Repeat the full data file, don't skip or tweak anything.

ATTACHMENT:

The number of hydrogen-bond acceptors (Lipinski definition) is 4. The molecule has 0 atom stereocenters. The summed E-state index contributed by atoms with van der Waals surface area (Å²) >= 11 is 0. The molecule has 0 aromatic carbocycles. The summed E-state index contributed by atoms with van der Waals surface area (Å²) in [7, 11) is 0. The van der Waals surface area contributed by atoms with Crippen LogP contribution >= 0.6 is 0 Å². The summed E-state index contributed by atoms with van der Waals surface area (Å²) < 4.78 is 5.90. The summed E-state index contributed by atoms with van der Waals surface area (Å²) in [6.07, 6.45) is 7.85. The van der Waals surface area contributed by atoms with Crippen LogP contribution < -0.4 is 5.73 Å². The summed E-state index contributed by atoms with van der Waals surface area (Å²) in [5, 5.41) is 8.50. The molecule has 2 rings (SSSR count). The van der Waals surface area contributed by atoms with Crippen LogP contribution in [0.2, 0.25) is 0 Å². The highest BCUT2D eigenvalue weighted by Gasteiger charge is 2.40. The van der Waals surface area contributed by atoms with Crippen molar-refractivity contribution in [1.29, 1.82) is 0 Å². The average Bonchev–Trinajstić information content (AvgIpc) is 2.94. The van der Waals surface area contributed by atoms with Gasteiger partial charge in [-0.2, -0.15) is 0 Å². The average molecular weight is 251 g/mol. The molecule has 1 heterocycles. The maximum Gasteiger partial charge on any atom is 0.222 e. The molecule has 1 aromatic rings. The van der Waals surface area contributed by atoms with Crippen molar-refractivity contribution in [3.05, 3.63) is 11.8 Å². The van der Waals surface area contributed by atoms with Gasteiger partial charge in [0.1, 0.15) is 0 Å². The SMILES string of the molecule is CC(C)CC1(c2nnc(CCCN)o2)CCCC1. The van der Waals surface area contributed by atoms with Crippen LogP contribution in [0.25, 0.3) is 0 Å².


The number of hydrogen-bond acceptors (Lipinski definition) is 4. The molecule has 0 atom stereocenters. The summed E-state index contributed by atoms with van der Waals surface area (Å²) >= 11 is 0. The molecule has 0 aromatic carbocycles. The summed E-state index contributed by atoms with van der Waals surface area (Å²) in [7, 11) is 0. The van der Waals surface area contributed by atoms with Crippen LogP contribution >= 0.6 is 0 Å². The summed E-state index contributed by atoms with van der Waals surface area (Å²) < 4.78 is 5.90. The summed E-state index contributed by atoms with van der Waals surface area (Å²) in [6.07, 6.45) is 7.85. The van der Waals surface area contributed by atoms with Crippen LogP contribution < -0.4 is 5.73 Å². The summed E-state index contributed by atoms with van der Waals surface area (Å²) in [5, 5.41) is 8.50. The molecule has 2 rings (SSSR count). The van der Waals surface area contributed by atoms with Crippen LogP contribution in [0.2, 0.25) is 0 Å². The highest BCUT2D eigenvalue weighted by Gasteiger charge is 2.40. The van der Waals surface area contributed by atoms with Crippen molar-refractivity contribution in [1.29, 1.82) is 0 Å². The average Bonchev–Trinajstić information content (AvgIpc) is 2.94. The van der Waals surface area contributed by atoms with Gasteiger partial charge in [-0.2, -0.15) is 0 Å². The average molecular weight is 251 g/mol. The molecule has 1 heterocycles. The maximum Gasteiger partial charge on any atom is 0.222 e. The molecule has 1 aromatic rings. The van der Waals surface area contributed by atoms with Crippen molar-refractivity contribution in [3.05, 3.63) is 11.8 Å². The van der Waals surface area contributed by atoms with Gasteiger partial charge in [0.1, 0.15) is 0 Å². The SMILES string of the molecule is CC(C)CC1(c2nnc(CCCN)o2)CCCC1. The van der Waals surface area contributed by atoms with Crippen LogP contribution in [0.25, 0.3) is 0 Å².